Scottish report on post-2020 Interreg

During August and September 2019, the Scottish Government in collaboration with public sector organisations across Scotland, held a series of workshops on Post 2020 Interreg cooperation. The purpose was to gauge views and interests of Scottish stakeholders on the benefit of European territorial cooperation and to identify the cooperation themes and territorial links of greatest priority for any future territorial cooperation post-2020. This series of workshops was followed by a high-level ministerial event to show-case the impact of the Interreg VA (Ireland- Northern Ireland – Scotland Cross-Border Programme) in Scotland.

Scotland Europa commissioned EPRC to write a report capturing these views in order that these discussions might inform positions on the future development and implementation of cooperation at Scottish and UK levels. 

The recurring theme across all the key contributors was the added value of European territorial cooperation.  We invite you to read the full report to see the full breath of discussion but have summarised some of the key points of the workshops below.

Key messages on the value of Interreg:

  • Good experience and engagement with past programmes and projects means there is a strong commitment to on-going participation in Interreg in Scotland.  There is a commitment to more collaborative working in the future, building on existing networks and results, and bringing forward new ideas and opportunities. As opposed to weakening commitment to cooperation programmes, current challenges and uncertainties have led to a clearer appreciation of what is gained from European Territorial Cooperation and intensified interest in pursuing opportunities for future collaboration.
  • ETC/Interreg programmes and projects offer the chance to work within strategically relevant and ‘relatable’ areas of activity for Scotland alongside territories with the same, similar, or related opportunities and challenges. The result is the opportunity to both extend and up-scale activities and engage and embed at local level.
  • Stakeholders place importance on being able to work across not just borders but also specialisms, sectors and levels in key areas. Scope to initiate and extend innovation and competitiveness through collaboration and learning is highly valued. 
  • Through cooperation, partners have built critical mass to develop, test and pilot specialised/tailored/innovative actions and activities in ways that would not be possible working in isolation.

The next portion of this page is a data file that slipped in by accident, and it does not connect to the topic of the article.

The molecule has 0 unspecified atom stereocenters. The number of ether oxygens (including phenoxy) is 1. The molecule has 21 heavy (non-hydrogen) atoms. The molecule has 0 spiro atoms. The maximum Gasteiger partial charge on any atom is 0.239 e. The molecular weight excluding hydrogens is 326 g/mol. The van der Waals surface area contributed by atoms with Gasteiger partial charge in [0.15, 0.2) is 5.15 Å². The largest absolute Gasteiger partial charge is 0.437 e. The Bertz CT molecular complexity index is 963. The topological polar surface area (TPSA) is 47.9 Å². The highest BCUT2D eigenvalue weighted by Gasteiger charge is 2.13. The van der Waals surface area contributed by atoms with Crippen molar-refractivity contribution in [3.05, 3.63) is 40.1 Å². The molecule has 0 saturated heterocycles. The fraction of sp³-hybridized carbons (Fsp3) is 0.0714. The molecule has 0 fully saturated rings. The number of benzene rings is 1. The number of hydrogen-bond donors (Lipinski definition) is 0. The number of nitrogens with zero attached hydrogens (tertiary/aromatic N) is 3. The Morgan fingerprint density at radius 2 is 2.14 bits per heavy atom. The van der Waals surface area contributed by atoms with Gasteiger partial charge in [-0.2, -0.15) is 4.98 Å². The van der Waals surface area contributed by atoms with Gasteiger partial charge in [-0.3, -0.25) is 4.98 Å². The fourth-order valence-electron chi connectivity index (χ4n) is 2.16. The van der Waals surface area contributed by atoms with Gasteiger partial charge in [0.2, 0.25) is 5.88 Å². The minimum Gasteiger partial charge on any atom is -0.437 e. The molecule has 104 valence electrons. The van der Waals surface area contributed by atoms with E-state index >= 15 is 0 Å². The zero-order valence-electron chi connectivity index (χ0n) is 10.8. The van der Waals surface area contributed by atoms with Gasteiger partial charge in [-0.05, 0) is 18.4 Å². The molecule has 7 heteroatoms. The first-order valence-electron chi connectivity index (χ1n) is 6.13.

• The opportunity for cross-fertilisation of learning and ideas, appreciation of the operational and business culture of near neighbours based on ‘lived experience’ of working alongside partners, international contacts for present and subsequent work, and fresh perspectives on issues were all valued aspects.
  • As well as the formal links, the informal exchanges and interpersonal links were identified as invaluable for building an enthusiasm and ‘excitement’ in participants which they can bring back to their own organisations. This is especially important at a time of rapid change, uncertainties and financial pressures, where perspectives can narrow and become more insular.
  • The recognition that Scottish partners have a lot to offer as well as opportunities to learn has been important in building confidence and giving profile and perspective to stakeholders.
  • Interreg programmes offer access to a distinct funding resource, without parallels in domestic policy. The pooling of resources and knowledge delivers new opportunities and cooperation initiatives and provides funding for actions that do not necessarily fall within the remit of nationally-based or sectoral policies. EU cooperation programmes can offer funding in niche and innovative policy areas and around shared spaces and resources.
  • Whilst it was acknowledged that Interreg projects are not straightforward and that it can take time for projects and project partners to find their feet, get going, and build relationships. However, Scottish partners have worked hard to build these links and understanding, the programmes are at a point where they will really be ‘coming into their own’ in terms of how they work and what they can deliver.

Key messages on the areas of interests:

Participants listed themes/issues/territories of particular interest as having potential for future cooperation. Smarter and greener are clear ‘stand out’ themes for Scottish stakeholders with cutting across objectives, and objectives in their own right in relation to key sectors. Scottish stakeholders felt that by grounding interventions in the Smarter and Greener themes it allows considerable flexibility, as the overall themes are very interrelated.  Priortity areas identifed on the future cooperation themes include:

  • Digital innovation and opportunities
  • Open innovation
  • Social enterprises
Low-carbon and sustainable development
  • Renewable (innovation, access and use)
  • Zero carbon (circular economy, housing, products)
  • Blue growth/marine economy
  • Environmental management/protection
Communications and green transport
  • Smart mobility
  • Planning
Public service provision and integration
  • Health
  • Wellbeing (youth and elderly)
  • Education and skills
  • Community sustainability cohesion and integration
Ingrid Green - Scotland Europa